I have Norwegian heritage and had been meaning to learn more on this subject, but Hitler’s Pre-Emptive War: The Battle For Norway, 1940 by Henrik O. Lunde jumped to the top of my To Read List after reading the interesting novel The Redbreast by Jo Nesbo, which is set in Norway and has many references to the German occupation and its affect on the Norwegian people.
There are many reasons to study the Battle of Norway, not the least of which is that it was the first time in the war that the Germans and Allies faced each other in battle. To say the Allies came off the worst in nearly every facet of warfare is an understatement, but the hard lessons learned about command and control, coalition-building, logistics, small unit tactics and airpower would be vital to successes farther down the road.
Unfortunately for the Allies, the German attack on France occurred at nearly the same time, which meant two straight stunning losses to start the war. The losses in France directly resulted in the eventual fall of Norway as the British and French decided to cut and run, ending a campaign they may have won had they exhibited better judgment and strategic acumen.
This is primarily a military history, so the political situation receives scant mention. The pre-battle role and later assumption of power by Quisling, the Norwegian fascist whose name became as synonymous with “traitor” as Benedict Arnold’s, is briefly discussed. There are many references to the post-war tribunals and soul-searching conducted by the Norwegian people, which is also touched on in Nesbo’s novel The Redbreast.
There are some real gems of information here, especially when it comes to the naval battles between the German and British fleets in the North Sea and off the Norwegian coast, and the brave performance of the Norwegian soldiers, who were generally poorly equipped and poorly led. How close this campaign came to being a reversal or at least a Pyrrhic victory for Hitler is something I had not realized before.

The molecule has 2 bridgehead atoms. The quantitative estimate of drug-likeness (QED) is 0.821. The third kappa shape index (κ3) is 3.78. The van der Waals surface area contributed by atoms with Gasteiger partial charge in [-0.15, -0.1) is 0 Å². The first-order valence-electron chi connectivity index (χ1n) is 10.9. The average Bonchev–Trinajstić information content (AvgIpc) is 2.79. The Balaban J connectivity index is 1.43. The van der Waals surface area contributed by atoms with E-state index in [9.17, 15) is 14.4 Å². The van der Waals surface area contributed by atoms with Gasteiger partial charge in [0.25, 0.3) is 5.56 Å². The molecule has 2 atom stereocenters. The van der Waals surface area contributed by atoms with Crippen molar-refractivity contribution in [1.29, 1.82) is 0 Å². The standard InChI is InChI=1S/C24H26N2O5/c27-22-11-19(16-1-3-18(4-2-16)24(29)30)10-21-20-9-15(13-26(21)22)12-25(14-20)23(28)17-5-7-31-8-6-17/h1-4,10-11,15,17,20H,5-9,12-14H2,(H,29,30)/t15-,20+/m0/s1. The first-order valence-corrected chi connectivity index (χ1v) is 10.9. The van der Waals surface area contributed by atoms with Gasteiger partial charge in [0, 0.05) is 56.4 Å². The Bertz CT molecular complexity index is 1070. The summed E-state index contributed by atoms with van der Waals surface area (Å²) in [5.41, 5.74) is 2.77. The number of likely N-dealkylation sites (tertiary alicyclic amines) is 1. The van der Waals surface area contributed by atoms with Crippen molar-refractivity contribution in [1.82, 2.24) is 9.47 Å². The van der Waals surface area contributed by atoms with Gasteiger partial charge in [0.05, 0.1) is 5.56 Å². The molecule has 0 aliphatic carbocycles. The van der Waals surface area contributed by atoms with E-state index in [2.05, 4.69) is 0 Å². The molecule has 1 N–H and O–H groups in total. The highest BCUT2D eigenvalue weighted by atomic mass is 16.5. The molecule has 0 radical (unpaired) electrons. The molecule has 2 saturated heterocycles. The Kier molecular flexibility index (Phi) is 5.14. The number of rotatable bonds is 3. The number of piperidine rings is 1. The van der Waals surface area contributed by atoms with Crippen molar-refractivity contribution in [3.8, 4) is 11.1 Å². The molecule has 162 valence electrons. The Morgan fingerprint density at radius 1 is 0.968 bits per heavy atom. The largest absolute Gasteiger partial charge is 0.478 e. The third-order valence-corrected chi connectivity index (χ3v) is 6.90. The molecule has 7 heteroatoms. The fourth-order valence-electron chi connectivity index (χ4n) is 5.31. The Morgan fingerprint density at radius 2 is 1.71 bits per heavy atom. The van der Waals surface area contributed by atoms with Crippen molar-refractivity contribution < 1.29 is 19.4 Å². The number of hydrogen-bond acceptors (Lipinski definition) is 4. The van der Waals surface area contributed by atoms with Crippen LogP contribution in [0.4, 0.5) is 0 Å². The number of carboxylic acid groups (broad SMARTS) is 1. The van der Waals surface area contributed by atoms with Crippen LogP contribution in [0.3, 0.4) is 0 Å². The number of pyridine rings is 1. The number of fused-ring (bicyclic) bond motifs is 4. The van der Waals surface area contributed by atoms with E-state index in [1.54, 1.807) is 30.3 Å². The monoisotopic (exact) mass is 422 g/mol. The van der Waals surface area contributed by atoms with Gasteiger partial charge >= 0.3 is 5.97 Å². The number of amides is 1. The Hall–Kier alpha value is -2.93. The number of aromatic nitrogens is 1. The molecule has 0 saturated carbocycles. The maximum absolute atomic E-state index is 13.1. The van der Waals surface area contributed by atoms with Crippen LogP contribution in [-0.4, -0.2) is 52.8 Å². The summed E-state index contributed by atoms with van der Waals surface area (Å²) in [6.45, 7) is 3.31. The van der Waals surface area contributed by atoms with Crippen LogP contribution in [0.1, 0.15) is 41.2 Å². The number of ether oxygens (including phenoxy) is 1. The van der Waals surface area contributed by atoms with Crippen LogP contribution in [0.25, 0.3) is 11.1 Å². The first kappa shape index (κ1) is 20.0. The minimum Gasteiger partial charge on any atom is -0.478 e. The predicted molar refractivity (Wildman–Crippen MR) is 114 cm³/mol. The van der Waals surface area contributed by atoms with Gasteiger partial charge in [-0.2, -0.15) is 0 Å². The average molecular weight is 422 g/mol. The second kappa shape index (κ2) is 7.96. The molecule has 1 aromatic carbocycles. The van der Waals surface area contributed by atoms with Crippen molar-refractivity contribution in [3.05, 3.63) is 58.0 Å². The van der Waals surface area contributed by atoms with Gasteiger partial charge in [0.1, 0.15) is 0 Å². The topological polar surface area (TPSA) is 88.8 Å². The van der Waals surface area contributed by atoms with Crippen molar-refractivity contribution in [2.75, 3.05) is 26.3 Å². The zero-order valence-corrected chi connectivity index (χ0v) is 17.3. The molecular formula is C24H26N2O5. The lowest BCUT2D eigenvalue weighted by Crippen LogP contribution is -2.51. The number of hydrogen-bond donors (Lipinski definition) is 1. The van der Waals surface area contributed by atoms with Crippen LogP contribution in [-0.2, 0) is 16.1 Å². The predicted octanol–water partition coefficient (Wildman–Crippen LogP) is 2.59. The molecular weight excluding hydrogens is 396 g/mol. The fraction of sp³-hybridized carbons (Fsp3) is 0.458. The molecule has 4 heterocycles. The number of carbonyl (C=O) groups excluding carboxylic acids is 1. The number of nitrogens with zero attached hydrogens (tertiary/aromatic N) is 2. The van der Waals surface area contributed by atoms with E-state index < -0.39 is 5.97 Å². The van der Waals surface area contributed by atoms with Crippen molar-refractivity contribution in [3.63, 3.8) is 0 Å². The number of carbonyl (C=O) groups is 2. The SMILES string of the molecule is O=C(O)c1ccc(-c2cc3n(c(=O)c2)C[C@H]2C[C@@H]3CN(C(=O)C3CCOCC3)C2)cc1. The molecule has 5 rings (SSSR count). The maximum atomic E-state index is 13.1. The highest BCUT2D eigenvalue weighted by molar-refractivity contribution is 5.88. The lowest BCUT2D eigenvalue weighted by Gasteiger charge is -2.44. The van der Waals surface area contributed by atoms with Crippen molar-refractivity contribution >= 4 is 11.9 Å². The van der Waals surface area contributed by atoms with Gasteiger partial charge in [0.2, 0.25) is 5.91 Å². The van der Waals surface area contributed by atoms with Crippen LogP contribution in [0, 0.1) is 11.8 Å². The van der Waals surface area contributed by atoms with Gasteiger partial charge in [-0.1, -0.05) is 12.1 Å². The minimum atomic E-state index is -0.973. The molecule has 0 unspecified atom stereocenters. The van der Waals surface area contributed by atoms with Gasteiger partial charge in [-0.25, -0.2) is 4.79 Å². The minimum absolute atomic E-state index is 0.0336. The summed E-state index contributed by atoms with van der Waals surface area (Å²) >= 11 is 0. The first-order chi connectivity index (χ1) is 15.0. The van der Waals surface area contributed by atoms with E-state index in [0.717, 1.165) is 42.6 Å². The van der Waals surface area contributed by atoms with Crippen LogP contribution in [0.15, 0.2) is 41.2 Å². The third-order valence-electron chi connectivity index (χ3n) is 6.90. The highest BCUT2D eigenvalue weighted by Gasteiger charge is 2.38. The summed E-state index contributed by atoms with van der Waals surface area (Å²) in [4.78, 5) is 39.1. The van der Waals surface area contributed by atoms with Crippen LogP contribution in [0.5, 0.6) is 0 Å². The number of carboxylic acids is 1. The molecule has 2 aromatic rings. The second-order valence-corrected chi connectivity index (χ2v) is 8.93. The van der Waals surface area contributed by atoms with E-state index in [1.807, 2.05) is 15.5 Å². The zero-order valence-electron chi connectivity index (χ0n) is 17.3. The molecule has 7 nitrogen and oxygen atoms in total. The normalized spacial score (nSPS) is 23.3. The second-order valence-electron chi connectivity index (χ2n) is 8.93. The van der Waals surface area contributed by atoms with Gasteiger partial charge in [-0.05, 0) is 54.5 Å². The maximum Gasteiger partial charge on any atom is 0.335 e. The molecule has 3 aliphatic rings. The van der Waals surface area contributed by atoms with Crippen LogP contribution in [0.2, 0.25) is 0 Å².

But be warned: the author often takes the action down to the company and platoon level, usually with confusing references to unit numerical designations that are very similar for both sides, which can make large sections a real slog to get through. There are maps included, but in the eBook version I read they were in a separate section which made it less easy to flip back-and-forth. Having them inserted in the text with the description of the battles would have been very, very helpful.
When Mr. Lunde deals with the strategic aspects of the campaign the pace moves along quite well. He takes care to identify what each side had to say about battles, casualties, etc., and debunks many myths and false statements made by the participants and previous chroniclers. The focus is almost entirely on the battles in the far north around Narvik, with little time spent on the relatively quick actions in the south and central part of the country.